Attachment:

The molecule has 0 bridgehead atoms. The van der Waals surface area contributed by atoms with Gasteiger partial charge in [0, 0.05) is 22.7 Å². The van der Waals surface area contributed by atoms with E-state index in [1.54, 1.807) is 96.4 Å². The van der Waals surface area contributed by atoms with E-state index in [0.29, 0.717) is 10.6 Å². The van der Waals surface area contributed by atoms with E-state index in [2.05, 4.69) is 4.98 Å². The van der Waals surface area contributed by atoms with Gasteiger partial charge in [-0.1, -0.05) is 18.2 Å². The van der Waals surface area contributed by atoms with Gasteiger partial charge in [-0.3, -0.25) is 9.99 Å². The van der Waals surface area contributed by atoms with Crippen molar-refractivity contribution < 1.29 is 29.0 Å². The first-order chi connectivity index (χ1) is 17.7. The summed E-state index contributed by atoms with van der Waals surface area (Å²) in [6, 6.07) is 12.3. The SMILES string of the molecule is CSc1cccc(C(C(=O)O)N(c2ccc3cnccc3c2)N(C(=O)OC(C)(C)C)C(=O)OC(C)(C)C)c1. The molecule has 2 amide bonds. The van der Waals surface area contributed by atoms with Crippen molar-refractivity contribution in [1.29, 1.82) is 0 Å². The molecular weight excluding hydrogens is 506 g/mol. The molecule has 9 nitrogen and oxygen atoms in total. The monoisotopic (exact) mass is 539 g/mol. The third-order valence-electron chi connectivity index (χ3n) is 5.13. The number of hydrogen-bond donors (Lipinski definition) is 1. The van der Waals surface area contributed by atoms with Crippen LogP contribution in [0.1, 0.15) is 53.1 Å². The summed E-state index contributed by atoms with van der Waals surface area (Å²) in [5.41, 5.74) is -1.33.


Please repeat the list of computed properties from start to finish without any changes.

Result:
The molecule has 0 bridgehead atoms. The van der Waals surface area contributed by atoms with Gasteiger partial charge in [0, 0.05) is 22.7 Å². The van der Waals surface area contributed by atoms with E-state index in [1.54, 1.807) is 96.4 Å². The van der Waals surface area contributed by atoms with E-state index in [0.29, 0.717) is 10.6 Å². The van der Waals surface area contributed by atoms with E-state index in [2.05, 4.69) is 4.98 Å². The van der Waals surface area contributed by atoms with Gasteiger partial charge in [-0.1, -0.05) is 18.2 Å². The van der Waals surface area contributed by atoms with Gasteiger partial charge in [-0.3, -0.25) is 9.99 Å². The van der Waals surface area contributed by atoms with Crippen molar-refractivity contribution < 1.29 is 29.0 Å². The first-order chi connectivity index (χ1) is 17.7. The summed E-state index contributed by atoms with van der Waals surface area (Å²) in [6, 6.07) is 12.3. The SMILES string of the molecule is CSc1cccc(C(C(=O)O)N(c2ccc3cnccc3c2)N(C(=O)OC(C)(C)C)C(=O)OC(C)(C)C)c1. The molecule has 2 amide bonds. The van der Waals surface area contributed by atoms with Crippen molar-refractivity contribution in [1.29, 1.82) is 0 Å². The molecular weight excluding hydrogens is 506 g/mol. The molecule has 9 nitrogen and oxygen atoms in total. The monoisotopic (exact) mass is 539 g/mol. The third-order valence-electron chi connectivity index (χ3n) is 5.13. The number of hydrogen-bond donors (Lipinski definition) is 1. The van der Waals surface area contributed by atoms with Crippen LogP contribution in [0.1, 0.15) is 53.1 Å². The summed E-state index contributed by atoms with van der Waals surface area (Å²) in [5.41, 5.74) is -1.33.